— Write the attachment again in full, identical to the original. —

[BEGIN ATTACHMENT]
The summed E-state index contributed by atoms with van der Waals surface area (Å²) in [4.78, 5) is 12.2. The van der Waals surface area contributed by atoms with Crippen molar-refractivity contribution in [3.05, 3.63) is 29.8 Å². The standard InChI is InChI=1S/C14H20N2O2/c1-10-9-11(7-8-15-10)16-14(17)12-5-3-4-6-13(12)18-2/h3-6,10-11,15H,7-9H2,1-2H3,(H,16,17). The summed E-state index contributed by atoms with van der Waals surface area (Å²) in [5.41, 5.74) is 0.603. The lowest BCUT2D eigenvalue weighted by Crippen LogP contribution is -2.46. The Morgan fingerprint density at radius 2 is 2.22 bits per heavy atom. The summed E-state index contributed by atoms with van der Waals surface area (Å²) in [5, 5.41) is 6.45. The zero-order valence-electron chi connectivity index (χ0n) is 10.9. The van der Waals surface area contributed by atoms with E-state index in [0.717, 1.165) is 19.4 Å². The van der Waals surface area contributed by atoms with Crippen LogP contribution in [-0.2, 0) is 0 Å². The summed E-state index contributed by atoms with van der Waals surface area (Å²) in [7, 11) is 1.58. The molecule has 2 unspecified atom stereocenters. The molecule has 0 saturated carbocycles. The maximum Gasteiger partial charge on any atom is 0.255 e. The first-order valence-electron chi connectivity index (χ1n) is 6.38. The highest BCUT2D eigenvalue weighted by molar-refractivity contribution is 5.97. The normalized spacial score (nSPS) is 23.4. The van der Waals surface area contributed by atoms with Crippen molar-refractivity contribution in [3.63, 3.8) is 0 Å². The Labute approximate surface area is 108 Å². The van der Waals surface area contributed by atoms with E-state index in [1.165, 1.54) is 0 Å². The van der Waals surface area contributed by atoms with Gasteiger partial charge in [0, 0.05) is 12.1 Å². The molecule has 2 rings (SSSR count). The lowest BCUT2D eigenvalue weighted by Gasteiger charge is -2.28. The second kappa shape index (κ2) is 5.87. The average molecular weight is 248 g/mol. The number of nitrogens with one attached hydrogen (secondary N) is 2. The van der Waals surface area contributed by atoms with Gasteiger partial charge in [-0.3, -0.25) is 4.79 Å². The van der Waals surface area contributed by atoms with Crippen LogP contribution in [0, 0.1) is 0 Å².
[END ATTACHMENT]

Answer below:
The summed E-state index contributed by atoms with van der Waals surface area (Å²) in [4.78, 5) is 12.2. The van der Waals surface area contributed by atoms with Crippen molar-refractivity contribution in [3.05, 3.63) is 29.8 Å². The standard InChI is InChI=1S/C14H20N2O2/c1-10-9-11(7-8-15-10)16-14(17)12-5-3-4-6-13(12)18-2/h3-6,10-11,15H,7-9H2,1-2H3,(H,16,17). The summed E-state index contributed by atoms with van der Waals surface area (Å²) in [5.41, 5.74) is 0.603. The lowest BCUT2D eigenvalue weighted by Crippen LogP contribution is -2.46. The Morgan fingerprint density at radius 2 is 2.22 bits per heavy atom. The summed E-state index contributed by atoms with van der Waals surface area (Å²) in [5, 5.41) is 6.45. The zero-order valence-electron chi connectivity index (χ0n) is 10.9. The van der Waals surface area contributed by atoms with E-state index in [0.717, 1.165) is 19.4 Å². The van der Waals surface area contributed by atoms with Crippen LogP contribution in [-0.2, 0) is 0 Å². The summed E-state index contributed by atoms with van der Waals surface area (Å²) in [7, 11) is 1.58. The molecule has 2 unspecified atom stereocenters. The molecule has 0 saturated carbocycles. The maximum Gasteiger partial charge on any atom is 0.255 e. The first-order valence-electron chi connectivity index (χ1n) is 6.38. The highest BCUT2D eigenvalue weighted by molar-refractivity contribution is 5.97. The normalized spacial score (nSPS) is 23.4. The van der Waals surface area contributed by atoms with Crippen molar-refractivity contribution in [3.63, 3.8) is 0 Å². The Labute approximate surface area is 108 Å². The van der Waals surface area contributed by atoms with E-state index in [1.165, 1.54) is 0 Å². The van der Waals surface area contributed by atoms with Gasteiger partial charge in [0, 0.05) is 12.1 Å². The molecule has 2 rings (SSSR count). The lowest BCUT2D eigenvalue weighted by Gasteiger charge is -2.28. The second kappa shape index (κ2) is 5.87. The average molecular weight is 248 g/mol. The number of nitrogens with one attached hydrogen (secondary N) is 2. The van der Waals surface area contributed by atoms with Gasteiger partial charge in [-0.3, -0.25) is 4.79 Å². The van der Waals surface area contributed by atoms with Crippen LogP contribution in [0, 0.1) is 0 Å².